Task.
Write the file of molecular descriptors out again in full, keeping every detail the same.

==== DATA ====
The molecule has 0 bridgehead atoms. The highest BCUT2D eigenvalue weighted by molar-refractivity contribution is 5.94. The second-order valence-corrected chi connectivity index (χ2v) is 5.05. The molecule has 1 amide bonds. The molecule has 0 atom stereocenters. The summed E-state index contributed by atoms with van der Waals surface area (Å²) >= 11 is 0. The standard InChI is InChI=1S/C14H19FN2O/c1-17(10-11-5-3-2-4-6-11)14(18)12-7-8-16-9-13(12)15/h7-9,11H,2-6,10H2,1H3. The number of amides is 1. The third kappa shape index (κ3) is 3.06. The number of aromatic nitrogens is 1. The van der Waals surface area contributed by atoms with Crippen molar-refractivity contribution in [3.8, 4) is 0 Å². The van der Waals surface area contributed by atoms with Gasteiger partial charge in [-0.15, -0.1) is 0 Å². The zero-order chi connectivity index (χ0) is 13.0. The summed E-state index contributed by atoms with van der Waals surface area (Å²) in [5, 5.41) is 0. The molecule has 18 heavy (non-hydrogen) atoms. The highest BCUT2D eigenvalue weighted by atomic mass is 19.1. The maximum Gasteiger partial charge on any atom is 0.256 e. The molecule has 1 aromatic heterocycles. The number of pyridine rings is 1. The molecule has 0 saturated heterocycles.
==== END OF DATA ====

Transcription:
The molecule has 0 bridgehead atoms. The highest BCUT2D eigenvalue weighted by molar-refractivity contribution is 5.94. The second-order valence-corrected chi connectivity index (χ2v) is 5.05. The molecule has 1 amide bonds. The molecule has 0 atom stereocenters. The summed E-state index contributed by atoms with van der Waals surface area (Å²) >= 11 is 0. The standard InChI is InChI=1S/C14H19FN2O/c1-17(10-11-5-3-2-4-6-11)14(18)12-7-8-16-9-13(12)15/h7-9,11H,2-6,10H2,1H3. The number of amides is 1. The third kappa shape index (κ3) is 3.06. The number of aromatic nitrogens is 1. The van der Waals surface area contributed by atoms with Crippen molar-refractivity contribution in [3.8, 4) is 0 Å². The van der Waals surface area contributed by atoms with Gasteiger partial charge in [-0.15, -0.1) is 0 Å². The zero-order chi connectivity index (χ0) is 13.0. The summed E-state index contributed by atoms with van der Waals surface area (Å²) in [5, 5.41) is 0. The molecule has 18 heavy (non-hydrogen) atoms. The highest BCUT2D eigenvalue weighted by atomic mass is 19.1. The maximum Gasteiger partial charge on any atom is 0.256 e. The molecule has 1 aromatic heterocycles. The number of pyridine rings is 1. The molecule has 0 saturated heterocycles.